Peter Wilt on Chicago House's Open Cup run and his crusade to open up soccer in the USA

Nothing tickles the cockles of pro/rel advocates quite like the Lamar Hunt U.S. Open Cup, the pyramid-wide competition in American soccer whose first-round games kick off March 21-23.

One of the leading philosophers of the open system is Peter Wilt, the first president of MLS's Chicago Fire in 1998-2005, a tenure that included three Open Cup titles — and he also celebrated the Fire's title in 2006. In the 2023 edition of the tournament, Wilt has a new Chicago-based team in the tournament, but it’s not the Fire — that would be Chicago House AC, a team he launched in 2020.

‘The House’ qualified with wins over Brockton FC United (Massachusetts), Metro Louisville and 1927 SC (Indiana). It faces off against Bavarian United (a Milwaukee-based club established in 1927).

“Starting The House was kind of a labor of love,” said Wilt. “It was an opportunity to bring men's outdoor pro soccer back to Chicago.” (The Fire had moved to Bridgeview, Illinois, in 2006 before returning to Soldier Field in 2020.)

But like many times in pro soccer, tt was more difficult and time-consuming than expected. The pandemic-induced chaos made it a slow start for Chicago House, which started in NISA but dropped down to a regional amateur league, the Midwest Premier League.

“I thought there was ownership in place to fund the team and so I agreed to go in and launch it,” Wilt told Soccer America. “After I was already in it, I found out that there was no ownership committed. ... New ownership came in and they weren't as well-funded as the initial one was and so we struggled through our first year.”

It’s not the only challenge Wilt’s faced in his several recent endeavors. When he was trying to launch NISA, he couldn’t get its eight teams to agree on “anything.”

In addition to the USL Championship and USL League One, MLS Next Pro launched in 2022 to the dismay of open system proponents. But the root problem?

“On the preponderance of the obstacles, I'm convinced that the problem is not the system itself, but the people involved,” said Wilt. “I think there's too many people being selfish and looking out for their own interests. It causes competing efforts.”

Between his time with the Chicago Fire and launching Chicago House AC in September 2020, Wilt's work in the game included spearheading the launches of the Chicago Red Stars (NWSL), Chicago Riot (defunct MISL team), Indy Eleven (NASL and USL Championship) and Forward Madison FC (USL League One), and serving on the USL's market development task force on fan engagement.

SOCCER AMERICA: Last we talked, in April of 2020 you had just gotten furloughed by USL weeks into the pandemic. Did you ever go back to working for the USL in its fan engagement department?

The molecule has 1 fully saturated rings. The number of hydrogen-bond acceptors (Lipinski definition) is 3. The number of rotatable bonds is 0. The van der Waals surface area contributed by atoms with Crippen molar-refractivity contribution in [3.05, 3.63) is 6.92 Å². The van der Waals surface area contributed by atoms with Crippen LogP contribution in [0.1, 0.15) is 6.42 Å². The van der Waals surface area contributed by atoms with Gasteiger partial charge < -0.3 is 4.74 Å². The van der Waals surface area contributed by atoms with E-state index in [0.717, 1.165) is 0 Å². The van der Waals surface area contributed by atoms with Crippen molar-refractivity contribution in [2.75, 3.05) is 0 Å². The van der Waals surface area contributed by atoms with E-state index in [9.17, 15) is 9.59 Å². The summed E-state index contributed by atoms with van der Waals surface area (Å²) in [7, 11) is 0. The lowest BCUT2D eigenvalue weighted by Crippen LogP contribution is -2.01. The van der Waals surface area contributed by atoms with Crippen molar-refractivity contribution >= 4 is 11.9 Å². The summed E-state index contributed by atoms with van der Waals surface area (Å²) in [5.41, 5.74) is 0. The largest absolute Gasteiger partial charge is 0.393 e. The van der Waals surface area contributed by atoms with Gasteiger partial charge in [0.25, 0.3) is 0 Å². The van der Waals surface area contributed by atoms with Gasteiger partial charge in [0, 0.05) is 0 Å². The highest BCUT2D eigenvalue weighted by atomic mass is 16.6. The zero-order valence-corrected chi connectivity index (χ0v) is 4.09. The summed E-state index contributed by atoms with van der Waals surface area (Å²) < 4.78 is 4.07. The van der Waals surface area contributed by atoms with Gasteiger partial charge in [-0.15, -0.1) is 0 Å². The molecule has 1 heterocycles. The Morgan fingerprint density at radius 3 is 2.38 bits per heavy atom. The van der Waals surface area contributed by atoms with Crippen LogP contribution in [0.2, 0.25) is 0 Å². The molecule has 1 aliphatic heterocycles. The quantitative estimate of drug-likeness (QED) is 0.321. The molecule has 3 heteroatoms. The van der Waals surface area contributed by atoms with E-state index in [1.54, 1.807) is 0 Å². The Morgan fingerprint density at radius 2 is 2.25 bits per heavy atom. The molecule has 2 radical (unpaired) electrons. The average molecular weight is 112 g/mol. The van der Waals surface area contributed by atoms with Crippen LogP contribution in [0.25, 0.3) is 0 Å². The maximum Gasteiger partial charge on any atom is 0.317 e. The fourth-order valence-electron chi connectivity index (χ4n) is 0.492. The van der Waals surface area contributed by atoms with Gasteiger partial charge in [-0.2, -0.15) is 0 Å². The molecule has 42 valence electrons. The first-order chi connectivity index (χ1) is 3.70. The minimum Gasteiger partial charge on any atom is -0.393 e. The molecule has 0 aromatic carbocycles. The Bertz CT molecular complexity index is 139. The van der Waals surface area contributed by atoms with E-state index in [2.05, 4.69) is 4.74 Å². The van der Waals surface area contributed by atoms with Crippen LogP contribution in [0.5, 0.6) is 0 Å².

PETER WILT: Nope. Justin Papadakis, the USL's COO, told me, 'Once we start playing games again, we'll get you back in.' I'm still waiting for my phone to ring.

SA: But by the looks of it you've stayed busy. Give us a quick recap on Chicago House’s story.

PETER WILT: Initially, it was intended to play at Soldier Field in the NASL, [but] we were blocked from playing at Soldier Field. That prevented us from getting a lease.

SA: What happened next?

PETER WILT: That fell through, and I went on to start NISA. That didn't really get off the ground — my business partner [Jack Cummins] died and I couldn't get eight teams to agree on anything. So I left and started Forward Madison and John Prutch, who did get NISA going, asked me to come back and start a team in NISA in Chicago — the one that we had been planning for NASL.

By that time, [the Fire] had moved to Soldier Field and that opened up an opportunity at SeatGeek Stadium where they had been playing. I thought, 'OK, there's a void there, let's put a team there.'

I thought there was ownership in place to fund the team and so I agreed to go in and launch it. After I was already in it I found out that there was no ownership committed to funding it. That ownership had backed out. New ownership came in and they weren't as well-funded as the initial one was and so we struggled through our first year.

We weren't able to pay a lot of the bills. We did OK, tied for fourth place out of 11 teams. We were third in revenue for the league. Our expenses were over our revenues, and we couldn't sustain it.

We retrenched into a regional, amateur league last year, the Midwest Premier League, and that has been a marvelous experience. It's a well-managed league, professionally operated both on the league-level and when it comes to other teams. It's growing like weeds — they're in their third year and are up to 37 teams already in seven states. Their vision is good, I think it aligns with what Jack Cummins and I had envisioned for NISA — an open system with promotion and relegation. And no territorial exclusivity.

SA: Territorial exclusivity?

PETER WILT: That's an important thing that too many people are overlooking. They're all focused on promotion and relegation, which obviously is important, but equally important is not selling exclusivity to territories.

In the Midwest Premier League, there's over half a dozen teams in Chicago alone. That's the way it should be! If the market will bear it, let anyone who wants to have a team have a team.

I think that enhances the other teams in the same market.

Last season we lost our first game but then went on to not lose any more games in 2022 — 13 games undefeated, including a great Open Cup qualifying run with some dramatic games.

We're in the Open Cup on March 22 against the Milwaukee Bavarians, which is my neighborhood team. They play less than a mile from where I live.

SA: Chicago House and Bavarians play in the same Midwest Premier League. Is there already a rivalry there?

PETER WILT: I'm excited, I love both teams, the Bavarians are a historic club going back to the 1920s. I followed them for over 40 years myself. [Chicago House] played them once in a Midwest Premier League and we tied 1-1. It was one of the games where both teams felt they could have done better.